Abstract: In this article we consider the issue of optimal control in collaborative multi-agent systems with stochastic dynamics. The agents have a joint task in which they have to reach a number of target states. The dynamics of the agents contains additive control and additive noise, and the autonomous part factorizes over the agents. Full observation of the global state is assumed. The goal is to minimize the accumulated joint cost, which consists of integrated instantaneous costs and a joint end cost. The joint end cost expresses the joint task of the agents. The instantaneous costs are quadratic in the control and factorize over the agents. The optimal control is given as a weighted linear combination of single-agent to single-target controls. The single-agent to single-target controls are expressed in terms of diffusion processes. These controls, when not closed form expressions, are formulated in terms of pathintegrals, which are calculated approximately by Metropolis-Hastings sampling. The weights in the control are interpreted as marginals of a joint distribution over agent to target assignments. The structure of the latter is represented by a graphical model, and the marginals are obtained by graphical model inference. Exact inference of the graphical model will break down in large systems, and so approximate inference methods are needed. We use naive mean field approximation and belief propagation to approximate the optimal control in systems with linear dynamics. We compare the approximate inference methods with the exact solution, and we show that they can accurately compute the optimal control. Finally, we demonstrate the control method in multi-agent systems with nonlinear dynamics consisting of up to 80 agents that have to reach an equal number of target states.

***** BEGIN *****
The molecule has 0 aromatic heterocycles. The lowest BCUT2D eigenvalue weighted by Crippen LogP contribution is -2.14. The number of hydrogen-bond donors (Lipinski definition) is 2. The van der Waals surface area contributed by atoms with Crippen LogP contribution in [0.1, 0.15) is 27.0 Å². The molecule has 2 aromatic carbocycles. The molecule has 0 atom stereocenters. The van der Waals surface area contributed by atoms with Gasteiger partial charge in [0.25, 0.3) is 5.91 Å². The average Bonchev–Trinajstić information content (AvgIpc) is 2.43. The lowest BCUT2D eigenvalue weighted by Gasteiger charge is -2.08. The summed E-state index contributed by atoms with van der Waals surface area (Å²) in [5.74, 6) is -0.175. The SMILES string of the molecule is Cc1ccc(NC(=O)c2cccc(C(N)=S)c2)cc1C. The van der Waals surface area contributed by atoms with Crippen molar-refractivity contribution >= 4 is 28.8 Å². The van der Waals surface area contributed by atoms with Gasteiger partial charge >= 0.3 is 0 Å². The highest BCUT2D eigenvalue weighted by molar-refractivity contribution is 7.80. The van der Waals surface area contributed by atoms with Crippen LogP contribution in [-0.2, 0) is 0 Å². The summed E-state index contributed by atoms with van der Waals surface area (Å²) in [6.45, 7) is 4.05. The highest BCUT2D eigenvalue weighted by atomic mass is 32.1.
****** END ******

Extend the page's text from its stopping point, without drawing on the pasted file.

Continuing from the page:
Abstract: Optimal control theory is a mathematical description of how to act optimally
to gain future rewards. In this paper I give an introduction to
deterministic and stochastic control theory; partial observability,
learning and the combined problem of inference and control. Subsequently, I
discuss a new class of non-linear stochastic
control problems for which the Bellman equation becomes linear in the
control and that can be efficiently solved using a pathintegral.
In this control formalism the central concept of cost-to-go becomes a
free energy and methods and concepts from probabilistic graphical
models and statistical physics can be readily applied. I illustrate the
theory with a number of examples.

Abstract: This paper considers linear-quadratic control of a non-linear dynamical system subject to arbitrary cost. I show that for this class of stochastic control problems the non-linear Hamilton–Jacobi–Bellman equation can be transformed into a linear equation. The transformation is similar to the transformation used to relate the classical Hamilton–Jacobi equation to the Schr{\"o}dinger equation. As a result of the linearity, the usual backward computation can be replaced by a forward diffusion process that can be computed by stochastic integration or by the evaluation of a pathintegral. It is shown how in the deterministic limit the Pontryagin minimum principle formalism is recovered. The significance of the pathintegral approach is that it forms the basis for a number of efficient computational methods, such as Monte Carlo sampling, the Laplace approximation and the variational approximation. We show the effectiveness of the first two methods in a number of examples. Examples are given that show the qualitative difference between stochastic and deterministic control and the occurrence of symmetry breaking as a function of the noise.